The human heart is a highly efficient pump with four chambers – two upper (the atria) and two lower (the ventricles). Each of those chambers is closed off by a one-way valve. As the heart expands and contracts 100,000 times a day, the four valves open and close in sequence to keep the blood flowing the right way.
The four heart valves are:
- the tricuspid valve, which regulates blood flow between the right atrium and right ventricle;
- the pulmonary valve, regulating blood flow from the right ventricle into the pulmonary arteries;
- the mitral valve, which controls the flow of oxygen-rich blood from the left atrium into the left ventricle;
- the aortic valve, which is the final doorway from the left ventricle into the aorta, the body’s main artery.
To work correctly and keep blood flowing smoothly, the valves’ flap-like doors or leaflets must open at the right time in response to a pressure change, then close securely to prevent blood from back flowing. In heart valve disease, the flaps either cannot open sufficiently or close securely.
Women and Heart Valve Disease
Rheumatic fever in childhood used to be the major cause of valve disease in women. Today, rheumatic fever is rare in developed countries, and calcification of the valve or a weakening of the valve tissue with aging are now the most common causes of valve disease. A narrowed mitral valve or a deformed aortic valve also may be a congenital defect (present at birth). Other causes of valve dysfunction include an infection in the lining of the heart's walls and valves and heart disease such as coronary artery disease or heart attack.
Most of the more than 100.000 heart valve repair operations performed in the United States every year are on the mitral and aortic valves, so we will focus on the problems that can occur with those two valves.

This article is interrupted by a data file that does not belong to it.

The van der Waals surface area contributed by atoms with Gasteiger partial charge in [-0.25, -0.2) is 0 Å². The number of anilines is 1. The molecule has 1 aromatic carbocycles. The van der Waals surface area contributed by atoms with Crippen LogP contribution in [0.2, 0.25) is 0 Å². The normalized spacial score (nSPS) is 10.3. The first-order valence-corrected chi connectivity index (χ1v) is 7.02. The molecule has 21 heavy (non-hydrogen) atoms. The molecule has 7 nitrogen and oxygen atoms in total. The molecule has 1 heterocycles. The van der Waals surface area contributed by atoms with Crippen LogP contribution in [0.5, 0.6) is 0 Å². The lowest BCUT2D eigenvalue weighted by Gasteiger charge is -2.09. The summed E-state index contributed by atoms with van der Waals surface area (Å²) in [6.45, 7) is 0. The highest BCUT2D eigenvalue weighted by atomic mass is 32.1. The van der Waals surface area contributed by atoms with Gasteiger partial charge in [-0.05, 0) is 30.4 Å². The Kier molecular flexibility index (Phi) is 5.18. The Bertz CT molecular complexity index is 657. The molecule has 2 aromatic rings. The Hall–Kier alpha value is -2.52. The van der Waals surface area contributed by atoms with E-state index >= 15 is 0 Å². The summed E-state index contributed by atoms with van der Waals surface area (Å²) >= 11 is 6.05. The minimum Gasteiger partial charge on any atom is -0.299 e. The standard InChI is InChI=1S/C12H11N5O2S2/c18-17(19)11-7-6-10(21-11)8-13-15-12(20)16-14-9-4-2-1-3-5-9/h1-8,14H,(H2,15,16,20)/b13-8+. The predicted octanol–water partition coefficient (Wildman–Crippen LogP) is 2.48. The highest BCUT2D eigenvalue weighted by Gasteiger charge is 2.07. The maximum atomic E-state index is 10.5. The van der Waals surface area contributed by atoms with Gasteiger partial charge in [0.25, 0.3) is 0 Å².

Mitral Valve Disease
Mitral Valve Prolapse (MVP)
MVP is the most common forms of valve disease, affecting 6 percent of all women. In this condition one or both of the valve leaflets is enlarged or floppy, preventing the valve from closing evenly. When the valve shuts, the leaflets bulge into the left atrium. You may have heard mitral valve prolapse referred to as click-murmur syndrome from the sound the valve makes when it closes.
Although men and women are affected by MVP in equal numbers, the course of the disease differs by gender. MVP is a fairly common diagnosis in young women, but the incidence decreases among elderly women. For men, the incidence of MVP remains fairly steady across age groups. Men with MVP are more likely than women to require surgical treatment, and the need for surgery increases with age. Overall, 60 percent of people with MVP will not require treatment.
MVP may coexist with coronary artery disease, congestive or hypertrophic cardiomyopathy, atrial septal defect, Marfan syndrome or other connective tissue disorders. But most women with MVP do not have any of these other medical problems, and their MVP is considered idiopathic.
Mitral stenosis is a narrowing or blockage of the mitral valve, which causes blood to back flow into the left atrium instead of flowing down into the left ventricle. Rheumatic fever is the major cause of mitral stenosis. Other causes are infective endocarditis, severe calcification of the valve opening, tumors, systemic lupus erythematosus or cancer.
Three times more women than men have mitral valve stenosis, and women account for 70 percent of all cases. In women, the valve tends to calcify at a later age than in men.
Aortic Valve Disease
Prolapse and stenosis also can occur in the aortic valve. For reasons that are not yet clearly understood, aortic valve prolapse is more common in men than in women.
Aortic Valve Prolapse